Connect with us

Hi, what are you looking for?

Expert Home ReportExpert Home Report


How Much Weight A Bathtub Can Hold: Essential Guide

How Much Weight Can Your Bathtub Hold?

Have you ever wondered how much weight your bathtub can hold? Especially if your bathroom is on a second or third-story floor, this is an important question. The last thing you would want is for your bathtub to leak or break, causing physical damage to both your house and even possibly to you. How much weight your bathtub can hold is dependent on the size of the tub and the type of bathtub that you have.

So, how much weight can your bathtub hold? Research shows that a standard tub made of porcelain can hold around 40 to 60 gallons of water or 335 to 500 pounds. That might seem like a large span, but that is because the amount a tub can hold is also directly related to its size. Most bathtubs are around 30 inches wide and 5 feet long. But, luxury tubs and tubs with jets can be much larger, even up to 7 feet long, and nearly 4 feet wide.


Find Out What Affects Bathtub Weight Limit

You may have a bathtub that was already installed before you moved into your home, or you may be shopping for something new. Regardless of your situation, it is important to know what to look for in a bathtub to make sure your tub is durable, sturdy, and most of all, the right fit for you. The amount of weight that a tub will hold is one of the most important aspects of it. Who wants an aesthetically pleasing tub if it doesn’t function well? There are plenty of new, beautiful bathtubs out there, but not all of them will fit your specific needs.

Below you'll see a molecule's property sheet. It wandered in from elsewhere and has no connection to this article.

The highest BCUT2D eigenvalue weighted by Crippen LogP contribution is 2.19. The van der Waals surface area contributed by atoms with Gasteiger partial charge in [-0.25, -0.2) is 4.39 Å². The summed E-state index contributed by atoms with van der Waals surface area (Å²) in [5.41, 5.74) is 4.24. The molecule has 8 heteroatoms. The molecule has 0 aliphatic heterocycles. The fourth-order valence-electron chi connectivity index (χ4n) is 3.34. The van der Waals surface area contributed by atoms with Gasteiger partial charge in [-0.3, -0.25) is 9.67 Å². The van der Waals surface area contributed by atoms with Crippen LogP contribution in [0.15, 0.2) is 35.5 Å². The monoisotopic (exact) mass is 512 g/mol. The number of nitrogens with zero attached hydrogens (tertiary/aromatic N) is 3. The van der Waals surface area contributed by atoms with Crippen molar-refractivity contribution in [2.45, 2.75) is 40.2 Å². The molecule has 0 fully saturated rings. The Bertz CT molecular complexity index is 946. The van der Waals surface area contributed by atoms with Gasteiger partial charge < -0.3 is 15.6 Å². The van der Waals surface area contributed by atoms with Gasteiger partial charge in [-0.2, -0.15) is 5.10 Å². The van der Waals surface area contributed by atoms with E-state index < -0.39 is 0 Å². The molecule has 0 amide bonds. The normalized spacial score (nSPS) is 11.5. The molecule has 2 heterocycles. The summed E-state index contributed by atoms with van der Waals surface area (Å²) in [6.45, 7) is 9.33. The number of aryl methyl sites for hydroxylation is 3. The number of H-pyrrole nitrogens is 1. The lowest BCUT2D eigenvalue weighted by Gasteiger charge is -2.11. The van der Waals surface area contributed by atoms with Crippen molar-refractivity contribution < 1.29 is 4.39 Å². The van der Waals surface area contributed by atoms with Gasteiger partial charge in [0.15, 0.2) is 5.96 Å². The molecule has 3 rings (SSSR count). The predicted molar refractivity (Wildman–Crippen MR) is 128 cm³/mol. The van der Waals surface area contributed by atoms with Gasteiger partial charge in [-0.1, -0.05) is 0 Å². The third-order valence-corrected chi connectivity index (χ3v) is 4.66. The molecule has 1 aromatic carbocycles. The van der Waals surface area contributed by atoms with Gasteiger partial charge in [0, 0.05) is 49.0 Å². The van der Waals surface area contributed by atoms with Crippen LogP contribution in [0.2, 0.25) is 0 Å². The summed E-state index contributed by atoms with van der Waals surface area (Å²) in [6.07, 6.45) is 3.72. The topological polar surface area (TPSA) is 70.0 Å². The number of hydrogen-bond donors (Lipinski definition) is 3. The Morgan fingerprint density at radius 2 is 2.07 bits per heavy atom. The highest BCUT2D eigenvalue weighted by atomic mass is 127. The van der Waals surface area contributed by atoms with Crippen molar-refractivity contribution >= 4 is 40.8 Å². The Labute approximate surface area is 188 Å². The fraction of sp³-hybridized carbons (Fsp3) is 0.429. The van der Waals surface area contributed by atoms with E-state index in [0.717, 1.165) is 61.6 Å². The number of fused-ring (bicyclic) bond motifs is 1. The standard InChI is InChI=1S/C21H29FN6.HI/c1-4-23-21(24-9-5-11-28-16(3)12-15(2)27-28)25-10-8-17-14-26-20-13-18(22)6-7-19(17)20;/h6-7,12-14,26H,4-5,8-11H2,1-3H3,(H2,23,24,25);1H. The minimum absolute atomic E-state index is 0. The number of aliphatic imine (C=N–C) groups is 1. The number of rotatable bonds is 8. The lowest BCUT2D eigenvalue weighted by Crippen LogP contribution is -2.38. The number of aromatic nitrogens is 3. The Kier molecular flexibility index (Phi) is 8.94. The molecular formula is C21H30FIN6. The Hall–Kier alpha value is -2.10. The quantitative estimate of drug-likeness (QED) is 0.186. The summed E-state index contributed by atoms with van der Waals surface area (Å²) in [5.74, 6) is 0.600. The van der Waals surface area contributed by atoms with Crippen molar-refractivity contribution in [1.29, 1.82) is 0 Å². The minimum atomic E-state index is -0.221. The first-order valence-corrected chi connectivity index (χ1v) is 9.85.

Your Bathtub Size

A general rule of thumb is that the larger the tub, the more water it will be able to hold. However, even a large tub may not have the ability to hold a great amount of water due to the material it is made out of. Sometimes, the material that a bathtub is made of will actually dictate the depth allowed for the tub. Bathtubs are most definitely engineered with your safety and long-term use in mind.

The space that you have available in your bathroom will obviously be a determining factor of your bathtub’s size as well. If you have a small space, you will have a smaller bathtub, and this bathtub probably cannot hold as much water as a luxury tub in a larger bathroom. However, a bathtub’s depth may give room for more water, and therefore, weight. Be careful that you don’t try to install a master bathroom-sized tub in an upstairs guest bathroom, or a bathtub with a depth that cannot be supported on an upstairs floor.

Bathtub Materials: Acrylic, Fiberglass, or Porcelain?

A standard tub is usually made of enameled cast iron. These tubs are also often called porcelain bathtubs. You may be able to infer that this type of bathtub is extremely difficult to bust or break. Cast iron is a very strong material, and with an enamel coating on top to make it even more durable, this is a great material of choice for a tub. These can also usually hold the most weight, regardless of size.